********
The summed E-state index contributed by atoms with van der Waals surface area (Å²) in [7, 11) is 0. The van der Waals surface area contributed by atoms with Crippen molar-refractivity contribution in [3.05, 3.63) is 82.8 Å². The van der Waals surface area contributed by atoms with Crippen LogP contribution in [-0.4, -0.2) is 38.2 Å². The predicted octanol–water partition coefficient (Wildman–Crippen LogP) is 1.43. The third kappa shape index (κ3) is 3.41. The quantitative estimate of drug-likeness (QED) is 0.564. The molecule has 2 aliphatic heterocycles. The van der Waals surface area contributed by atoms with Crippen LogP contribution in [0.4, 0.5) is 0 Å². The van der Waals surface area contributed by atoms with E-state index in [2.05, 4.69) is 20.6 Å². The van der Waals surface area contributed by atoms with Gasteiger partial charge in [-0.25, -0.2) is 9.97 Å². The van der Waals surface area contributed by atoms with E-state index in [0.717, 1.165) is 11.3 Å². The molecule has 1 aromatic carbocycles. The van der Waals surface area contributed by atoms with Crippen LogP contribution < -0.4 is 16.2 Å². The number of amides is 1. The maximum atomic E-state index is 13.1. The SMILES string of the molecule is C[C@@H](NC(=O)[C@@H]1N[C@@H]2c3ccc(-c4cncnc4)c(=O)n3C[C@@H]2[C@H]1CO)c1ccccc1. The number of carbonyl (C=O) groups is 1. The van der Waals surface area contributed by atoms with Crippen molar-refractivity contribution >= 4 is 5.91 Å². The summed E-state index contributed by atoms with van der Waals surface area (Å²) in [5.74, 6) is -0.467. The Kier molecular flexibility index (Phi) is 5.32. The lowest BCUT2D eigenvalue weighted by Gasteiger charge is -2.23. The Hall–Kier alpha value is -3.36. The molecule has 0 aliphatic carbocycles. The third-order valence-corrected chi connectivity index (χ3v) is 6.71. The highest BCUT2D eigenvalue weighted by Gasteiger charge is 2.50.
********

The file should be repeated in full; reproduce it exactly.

The summed E-state index contributed by atoms with van der Waals surface area (Å²) in [7, 11) is 0. The van der Waals surface area contributed by atoms with Crippen molar-refractivity contribution in [3.05, 3.63) is 82.8 Å². The van der Waals surface area contributed by atoms with Crippen LogP contribution in [-0.4, -0.2) is 38.2 Å². The predicted octanol–water partition coefficient (Wildman–Crippen LogP) is 1.43. The third kappa shape index (κ3) is 3.41. The quantitative estimate of drug-likeness (QED) is 0.564. The molecule has 2 aliphatic heterocycles. The van der Waals surface area contributed by atoms with Crippen LogP contribution in [0.4, 0.5) is 0 Å². The van der Waals surface area contributed by atoms with E-state index in [2.05, 4.69) is 20.6 Å². The van der Waals surface area contributed by atoms with Gasteiger partial charge in [-0.25, -0.2) is 9.97 Å². The van der Waals surface area contributed by atoms with E-state index in [0.717, 1.165) is 11.3 Å². The molecule has 1 aromatic carbocycles. The van der Waals surface area contributed by atoms with Crippen LogP contribution < -0.4 is 16.2 Å². The number of amides is 1. The maximum atomic E-state index is 13.1. The SMILES string of the molecule is C[C@@H](NC(=O)[C@@H]1N[C@@H]2c3ccc(-c4cncnc4)c(=O)n3C[C@@H]2[C@H]1CO)c1ccccc1. The number of carbonyl (C=O) groups is 1. The van der Waals surface area contributed by atoms with Crippen molar-refractivity contribution >= 4 is 5.91 Å². The summed E-state index contributed by atoms with van der Waals surface area (Å²) in [5.74, 6) is -0.467. The Kier molecular flexibility index (Phi) is 5.32. The lowest BCUT2D eigenvalue weighted by Gasteiger charge is -2.23. The Hall–Kier alpha value is -3.36. The molecule has 0 aliphatic carbocycles. The third-order valence-corrected chi connectivity index (χ3v) is 6.71. The highest BCUT2D eigenvalue weighted by Gasteiger charge is 2.50.